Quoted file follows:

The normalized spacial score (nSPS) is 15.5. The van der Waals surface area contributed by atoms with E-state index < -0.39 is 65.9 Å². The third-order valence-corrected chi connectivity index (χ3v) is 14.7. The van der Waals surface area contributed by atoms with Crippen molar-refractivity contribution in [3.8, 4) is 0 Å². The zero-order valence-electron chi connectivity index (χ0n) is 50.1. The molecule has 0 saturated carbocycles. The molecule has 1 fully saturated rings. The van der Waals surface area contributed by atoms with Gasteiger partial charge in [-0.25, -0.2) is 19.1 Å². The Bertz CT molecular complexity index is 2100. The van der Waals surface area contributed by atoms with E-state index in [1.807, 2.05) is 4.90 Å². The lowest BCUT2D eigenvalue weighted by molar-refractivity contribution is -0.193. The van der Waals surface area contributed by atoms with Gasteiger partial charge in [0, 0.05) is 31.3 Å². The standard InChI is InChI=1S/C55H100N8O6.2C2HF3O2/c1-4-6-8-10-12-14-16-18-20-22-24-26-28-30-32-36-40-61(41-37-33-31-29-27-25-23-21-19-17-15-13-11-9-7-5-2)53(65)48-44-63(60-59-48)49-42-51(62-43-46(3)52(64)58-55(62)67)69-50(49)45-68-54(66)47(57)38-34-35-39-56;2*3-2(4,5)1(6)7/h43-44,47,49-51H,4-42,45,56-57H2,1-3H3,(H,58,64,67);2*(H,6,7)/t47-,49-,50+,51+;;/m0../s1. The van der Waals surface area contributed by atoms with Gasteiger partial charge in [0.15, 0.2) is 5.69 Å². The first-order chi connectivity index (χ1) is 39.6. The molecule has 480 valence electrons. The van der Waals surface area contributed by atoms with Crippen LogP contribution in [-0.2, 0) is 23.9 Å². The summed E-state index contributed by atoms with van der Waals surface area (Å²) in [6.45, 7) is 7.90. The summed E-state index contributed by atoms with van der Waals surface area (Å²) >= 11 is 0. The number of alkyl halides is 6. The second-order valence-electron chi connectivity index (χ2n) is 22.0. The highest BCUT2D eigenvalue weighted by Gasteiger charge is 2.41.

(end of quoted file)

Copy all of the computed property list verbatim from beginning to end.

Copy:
The normalized spacial score (nSPS) is 15.5. The van der Waals surface area contributed by atoms with E-state index < -0.39 is 65.9 Å². The third-order valence-corrected chi connectivity index (χ3v) is 14.7. The van der Waals surface area contributed by atoms with Crippen molar-refractivity contribution in [3.8, 4) is 0 Å². The zero-order valence-electron chi connectivity index (χ0n) is 50.1. The molecule has 0 saturated carbocycles. The molecule has 1 fully saturated rings. The van der Waals surface area contributed by atoms with Gasteiger partial charge in [-0.25, -0.2) is 19.1 Å². The Bertz CT molecular complexity index is 2100. The van der Waals surface area contributed by atoms with E-state index in [1.807, 2.05) is 4.90 Å². The lowest BCUT2D eigenvalue weighted by molar-refractivity contribution is -0.193. The van der Waals surface area contributed by atoms with Gasteiger partial charge in [0, 0.05) is 31.3 Å². The standard InChI is InChI=1S/C55H100N8O6.2C2HF3O2/c1-4-6-8-10-12-14-16-18-20-22-24-26-28-30-32-36-40-61(41-37-33-31-29-27-25-23-21-19-17-15-13-11-9-7-5-2)53(65)48-44-63(60-59-48)49-42-51(62-43-46(3)52(64)58-55(62)67)69-50(49)45-68-54(66)47(57)38-34-35-39-56;2*3-2(4,5)1(6)7/h43-44,47,49-51H,4-42,45,56-57H2,1-3H3,(H,58,64,67);2*(H,6,7)/t47-,49-,50+,51+;;/m0../s1. The van der Waals surface area contributed by atoms with Gasteiger partial charge in [0.15, 0.2) is 5.69 Å². The first-order chi connectivity index (χ1) is 39.6. The molecule has 480 valence electrons. The van der Waals surface area contributed by atoms with Crippen LogP contribution in [-0.2, 0) is 23.9 Å². The summed E-state index contributed by atoms with van der Waals surface area (Å²) in [6.45, 7) is 7.90. The summed E-state index contributed by atoms with van der Waals surface area (Å²) >= 11 is 0. The number of alkyl halides is 6. The second-order valence-electron chi connectivity index (χ2n) is 22.0. The highest BCUT2D eigenvalue weighted by Gasteiger charge is 2.41.